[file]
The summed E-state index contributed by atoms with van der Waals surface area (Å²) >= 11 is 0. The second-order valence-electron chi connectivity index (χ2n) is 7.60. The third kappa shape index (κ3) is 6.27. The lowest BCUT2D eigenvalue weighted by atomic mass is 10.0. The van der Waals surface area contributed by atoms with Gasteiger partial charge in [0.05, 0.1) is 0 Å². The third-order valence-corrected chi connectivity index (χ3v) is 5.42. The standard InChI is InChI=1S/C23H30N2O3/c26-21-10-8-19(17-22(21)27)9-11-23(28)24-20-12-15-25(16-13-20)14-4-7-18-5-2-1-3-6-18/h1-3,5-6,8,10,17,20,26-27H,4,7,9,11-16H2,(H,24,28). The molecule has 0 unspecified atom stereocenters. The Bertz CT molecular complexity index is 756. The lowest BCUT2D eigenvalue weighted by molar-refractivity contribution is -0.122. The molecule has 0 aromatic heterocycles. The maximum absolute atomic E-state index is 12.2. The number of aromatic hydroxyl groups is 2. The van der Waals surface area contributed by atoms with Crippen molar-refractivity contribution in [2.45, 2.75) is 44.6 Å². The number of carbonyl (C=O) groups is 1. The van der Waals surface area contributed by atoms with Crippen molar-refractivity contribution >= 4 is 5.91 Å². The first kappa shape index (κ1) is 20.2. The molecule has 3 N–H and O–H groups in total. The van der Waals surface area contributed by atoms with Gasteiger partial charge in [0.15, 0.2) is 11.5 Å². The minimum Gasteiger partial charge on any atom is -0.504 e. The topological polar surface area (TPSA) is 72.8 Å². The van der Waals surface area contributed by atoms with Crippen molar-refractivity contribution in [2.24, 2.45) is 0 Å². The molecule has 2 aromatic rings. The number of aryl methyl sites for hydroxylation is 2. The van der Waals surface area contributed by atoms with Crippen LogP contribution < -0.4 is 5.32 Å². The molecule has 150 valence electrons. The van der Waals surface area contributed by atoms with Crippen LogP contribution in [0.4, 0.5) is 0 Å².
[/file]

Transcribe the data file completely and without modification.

The summed E-state index contributed by atoms with van der Waals surface area (Å²) >= 11 is 0. The second-order valence-electron chi connectivity index (χ2n) is 7.60. The third kappa shape index (κ3) is 6.27. The lowest BCUT2D eigenvalue weighted by atomic mass is 10.0. The van der Waals surface area contributed by atoms with Gasteiger partial charge in [0.05, 0.1) is 0 Å². The third-order valence-corrected chi connectivity index (χ3v) is 5.42. The standard InChI is InChI=1S/C23H30N2O3/c26-21-10-8-19(17-22(21)27)9-11-23(28)24-20-12-15-25(16-13-20)14-4-7-18-5-2-1-3-6-18/h1-3,5-6,8,10,17,20,26-27H,4,7,9,11-16H2,(H,24,28). The molecule has 0 unspecified atom stereocenters. The Bertz CT molecular complexity index is 756. The lowest BCUT2D eigenvalue weighted by molar-refractivity contribution is -0.122. The molecule has 0 aromatic heterocycles. The maximum absolute atomic E-state index is 12.2. The number of aromatic hydroxyl groups is 2. The van der Waals surface area contributed by atoms with Crippen molar-refractivity contribution in [2.45, 2.75) is 44.6 Å². The number of carbonyl (C=O) groups is 1. The van der Waals surface area contributed by atoms with Crippen molar-refractivity contribution >= 4 is 5.91 Å². The first kappa shape index (κ1) is 20.2. The molecule has 3 N–H and O–H groups in total. The van der Waals surface area contributed by atoms with Gasteiger partial charge in [0.15, 0.2) is 11.5 Å². The minimum Gasteiger partial charge on any atom is -0.504 e. The topological polar surface area (TPSA) is 72.8 Å². The van der Waals surface area contributed by atoms with Crippen molar-refractivity contribution in [2.24, 2.45) is 0 Å². The molecule has 2 aromatic rings. The number of aryl methyl sites for hydroxylation is 2. The van der Waals surface area contributed by atoms with Crippen LogP contribution < -0.4 is 5.32 Å². The molecule has 150 valence electrons. The van der Waals surface area contributed by atoms with Crippen LogP contribution in [0.4, 0.5) is 0 Å².